What Does Jihad Mean?

The Quranic Arabic term Jihad has been commonly mistranslated as “Holy War”. The original Qur’an is in Arabic, not English. The Arabic equivalent of the English expression “Holy War” is “ Harb Muqaddasah”, an expression which is not found anywhere in the Qur’an or in the authentic sayings of the Prophet of Islam. Even when the Qur’an speaks about defensive war, it never glorifies it or calls it “Holy”, but as something which is inherently hated [2:216-217]. However, as a last resort, it may be better [than doing nothing in the face of aggression or oppression]. Furthermore, the term “Holy War” means, lexically, a fight on behalf of one religion against the other [s]. There is no verse in the Qur’an that condones fighting any peaceful non-Muslim on the sole ground that he/she is a non-Muslim. The Qur’an prohibits compulsion in religion [2:256] and even allows some form of interfaith marriage. For example, a Muslim male may marry a Jewish or Christian woman [5:5].  It may be argued, from religious perspectives that the expression “Holy War” is a contradiction of terms as there is nothing “Holy” about war and its results; bloodshed, destruction and human suffering. It may be a lesser evil, but not holy in itself. It may be useful then to find out the meaning of “Jihad” in both its literal and religious meanings. Jihad is an Arabic term derived from the root “JHD” which means, literally, to strive or exert effort. The term Jihad and other similar terms derived from the same root are used in the Qur’an [the Muslim holy book] and in Hadeeth [sayings of Muhammad, Prophet of Islam] in three contexts. Firstly, it is used in the context of prayers, doing righteous deeds and self-purification; inward Jihad or struggle against evil inclinations within oneself [Qur’an, 22:77-78; 29:4-7]. Secondly, it is used in the context of social Jihad, or striving for truth, justice and goodness in one’s relationship with other humans. Examples of this usage include the payment of charity to the needy [49:15] and striving to persuade those who reject God’s prophets by referring to the arguments presented in the Qur’an [25:51-52]. Thirdly, it is used in the context of the battlefield, which is often called, more specifically, Qital, which means fighting. That later form; the combative Jihad, is allowed in the Qur’an for legitimate self-defence in the face of unprovoked aggression or in resisting severe oppression, on religious or other grounds [2:190-194]. No other verse in the Qur’an, when placed in its proper textual and historical context, permits fighting others on the basis of their faith, ethnicity or nationality [60:8-9]. The Qur’an recognizes plurality in human societies, including a religious plurality, as part of God’s plan in creation [10:19; 11:118-119]. It calls for peaceful and respectful dialogue, not forced conversion whether through war or other forms of coercion [3:64, 16:125, and 29:46].Combative Jihad is not only restricted in terms of what may or may not justify it, it is also strictly regulated.  Prophet Muhammad taught how to behave in the battlefield. As a “hated act”, war should not be resorted to if other peaceful and just means may stop aggression or oppression.  Intentions must be pure and no selfish personal or nationalistic agenda should be the driving force. There must be a declaration of war by a legitimate authority after due consultation. No non-combatants should be hurt. All must refrain from looting and unnecessary destruction. Prisoners of war and the injured must be treated humanely. It should be noted, in the long history of Muslim people, there were times when such conditions and rules were adhered to and other times where there were violations in differing degrees. There were also some misinterpretations of the concept by some scholars, possibly influenced by the circumstances of the world in which they lived. The fact remains, however, that Islamic teachings are not to be driven by either what some Muslims did or are doing today, nor by misinterpretations, past or present. It is a duty of Muslim scholars to clarify these issues to both Muslims and Non-Muslims alike. Some are already doing that in the pursuit of the true Qur’anic vision of a peaceful and just society and world.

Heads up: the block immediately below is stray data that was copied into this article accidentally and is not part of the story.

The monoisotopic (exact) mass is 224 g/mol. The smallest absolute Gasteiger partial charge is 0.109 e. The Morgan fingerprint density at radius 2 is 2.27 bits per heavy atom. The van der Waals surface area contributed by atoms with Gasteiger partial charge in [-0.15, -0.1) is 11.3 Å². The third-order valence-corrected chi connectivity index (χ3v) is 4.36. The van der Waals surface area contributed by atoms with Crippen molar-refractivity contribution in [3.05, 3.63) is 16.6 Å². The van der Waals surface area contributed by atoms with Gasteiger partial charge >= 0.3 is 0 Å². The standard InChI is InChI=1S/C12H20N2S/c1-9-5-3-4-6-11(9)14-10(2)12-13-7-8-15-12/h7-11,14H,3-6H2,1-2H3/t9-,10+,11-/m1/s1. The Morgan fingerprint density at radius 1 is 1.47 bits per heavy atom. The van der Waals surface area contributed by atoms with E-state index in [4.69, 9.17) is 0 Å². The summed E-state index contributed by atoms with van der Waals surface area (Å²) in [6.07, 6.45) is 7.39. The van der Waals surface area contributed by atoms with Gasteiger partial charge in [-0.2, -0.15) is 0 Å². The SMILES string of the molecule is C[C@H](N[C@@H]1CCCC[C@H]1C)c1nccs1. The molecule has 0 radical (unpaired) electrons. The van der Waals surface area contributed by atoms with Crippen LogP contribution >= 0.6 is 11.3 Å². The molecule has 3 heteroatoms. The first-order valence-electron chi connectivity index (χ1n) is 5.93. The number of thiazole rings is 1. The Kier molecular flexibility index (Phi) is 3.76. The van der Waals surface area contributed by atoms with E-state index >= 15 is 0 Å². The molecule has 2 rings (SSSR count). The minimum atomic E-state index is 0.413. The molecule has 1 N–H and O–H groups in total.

Jamal A. Badawi, PhD.Professor of Religious Sstudies Mary’s University, Halifax, NS, Canada

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